Are you handling your anxiety by “relaxing” with a drink? Consider other coping methods.
For some people, relaxing with a drink after a stressful day seems like a logical step. Heck, millions of people do it every day. Alcohol is even marketed as a great stress reliever. But you may not be aware of the physiological effects alcohol has on the brain and body of someone who struggles with anxiety. Alcohol can actually make anxiety worse.
What is anxiety?
Anxiety is a broad term used to describe several different anxiety disorders, including generalized anxiety disorder, panic disorder, social anxiety, stress, phobias, PTSD, and certain depressive disorders. Most often when people refer to anxiety, they mean generalized anxiety disorder.
Generalized anxiety disorder affects 6.8 million adults of the US population. This disorder has similar symptoms to panic disorder and obsessive-compulsive disorder, including persistent and excessive worry even when there is no apparent reason for concern, restlessness, lack of tolerance and irritability, tension in your body, and difficulty concentrating.
Oftentimes, anxiety disorders co-occur with other mental health disorders, like substance use disorder. This is called having a dual diagnosis. This is common because alcohol is used to self-medicate the symptoms of depression. For example, 20 percent of people with social anxiety also struggle with alcohol use disorder.
Does alcohol make anxiety worse?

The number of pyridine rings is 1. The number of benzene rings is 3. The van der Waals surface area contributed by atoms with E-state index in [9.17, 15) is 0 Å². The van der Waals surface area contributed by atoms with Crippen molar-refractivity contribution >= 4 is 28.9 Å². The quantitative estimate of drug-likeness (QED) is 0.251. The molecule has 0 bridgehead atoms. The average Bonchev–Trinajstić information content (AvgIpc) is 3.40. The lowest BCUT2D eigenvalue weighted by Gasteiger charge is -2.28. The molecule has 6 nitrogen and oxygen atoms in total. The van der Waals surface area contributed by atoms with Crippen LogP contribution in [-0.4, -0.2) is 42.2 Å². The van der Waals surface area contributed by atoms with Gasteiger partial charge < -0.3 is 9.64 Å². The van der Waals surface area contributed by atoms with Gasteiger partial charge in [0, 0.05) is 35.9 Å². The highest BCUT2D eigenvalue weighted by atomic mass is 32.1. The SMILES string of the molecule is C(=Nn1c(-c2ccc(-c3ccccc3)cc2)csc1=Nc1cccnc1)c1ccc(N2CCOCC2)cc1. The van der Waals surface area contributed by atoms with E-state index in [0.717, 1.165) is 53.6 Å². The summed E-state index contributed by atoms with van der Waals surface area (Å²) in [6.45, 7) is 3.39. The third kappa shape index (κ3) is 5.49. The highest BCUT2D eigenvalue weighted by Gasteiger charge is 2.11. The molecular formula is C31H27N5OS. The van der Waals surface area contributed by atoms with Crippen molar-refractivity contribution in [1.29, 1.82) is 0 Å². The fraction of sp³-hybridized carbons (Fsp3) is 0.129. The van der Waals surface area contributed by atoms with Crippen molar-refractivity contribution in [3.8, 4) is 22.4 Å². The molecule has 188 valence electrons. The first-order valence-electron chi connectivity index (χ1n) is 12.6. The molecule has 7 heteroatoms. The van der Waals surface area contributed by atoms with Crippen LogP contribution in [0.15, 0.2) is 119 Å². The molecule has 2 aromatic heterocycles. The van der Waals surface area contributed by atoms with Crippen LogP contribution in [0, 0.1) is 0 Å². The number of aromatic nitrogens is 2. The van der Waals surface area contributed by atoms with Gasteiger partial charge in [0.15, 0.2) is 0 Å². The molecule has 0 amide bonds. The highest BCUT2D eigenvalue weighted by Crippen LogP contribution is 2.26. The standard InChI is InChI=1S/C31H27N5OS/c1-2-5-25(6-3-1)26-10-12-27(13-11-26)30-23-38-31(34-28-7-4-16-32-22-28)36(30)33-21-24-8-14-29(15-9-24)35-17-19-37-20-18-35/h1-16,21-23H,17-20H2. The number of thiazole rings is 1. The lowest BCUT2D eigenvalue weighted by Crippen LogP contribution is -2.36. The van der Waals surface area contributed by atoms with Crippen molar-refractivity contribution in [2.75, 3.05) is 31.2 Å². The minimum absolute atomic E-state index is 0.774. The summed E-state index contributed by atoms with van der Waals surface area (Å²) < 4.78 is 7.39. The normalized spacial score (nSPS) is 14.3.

The short answer is yes. Alcohol does make anxiety worse. Here’s why: as a depressant, alcohol may initially help a person feel calm and relaxed. But it also changes brain chemistry, which can worsen anxiety.
Do you ever feel a lot of anxiety the day after a heavy drinking episode? This is why. In fact, the Anxiety and Depression Association of America, indicates that around 7 percent of Americans struggle with alcohol-induced anxiety.
Increased anxiety is also a symptom of alcohol withdrawal for those who have alcohol use disorder. Symptoms of alcohol withdrawal also include: sweating, vomiting, nausea, hallucinations, increased heart rate, and even seizures.
What are some effective ways to treat anxiety?
There are a range of anxiety medications available through a medical provider. Some of them, like benzodiazepines, while effective, can actually become addictive. Given the risk of co-occurring substance use disorders and other mental health disorders, it’s often best to avoid habit-forming medications where possible (and under the advice of your physician). Some non-addictive anxiety medications include antidepressant drugs (SSRIs and SNRIs), Beta Blockers, hydroxyzine, and Buspirone. You can read more about non-addictive anxiety medications here.
Many people find that the most effective treatment plan for anxiety is a combination of medication and psychotherapy. Your medical provider will be able to address your specific concerns and make recommendations.
What are some other ways to relieve stress?
There’s a variety of ways to relieve stress and anxiety, in addition to or instead of taking medication—your physician can advise you what is best for your particular situation. Some non-medication options to destress and relieve anxiety include:
When you’re struggling with anxiety, it can be easy to dismiss lifestyle suggestions. After all, you’re suffering! Why would eating more vegetables and whole grains help? But evidence supports the claims that lifestyle recommendations (like a healthy diet) do make a difference to stress and anxiety. Here are some of the lifestyle recommendations that can help to relieve stress and anxiety:
- Getting at least 8 hours of sleep
- Healthy eating
- Eating regularly
- Reducing caffeine
- Engaging in fun activities
- Therapy (individual and/or group)
Additional resources for anxiety
There are a number of helpful tools and resources available from the following organizations about anxiety disorders: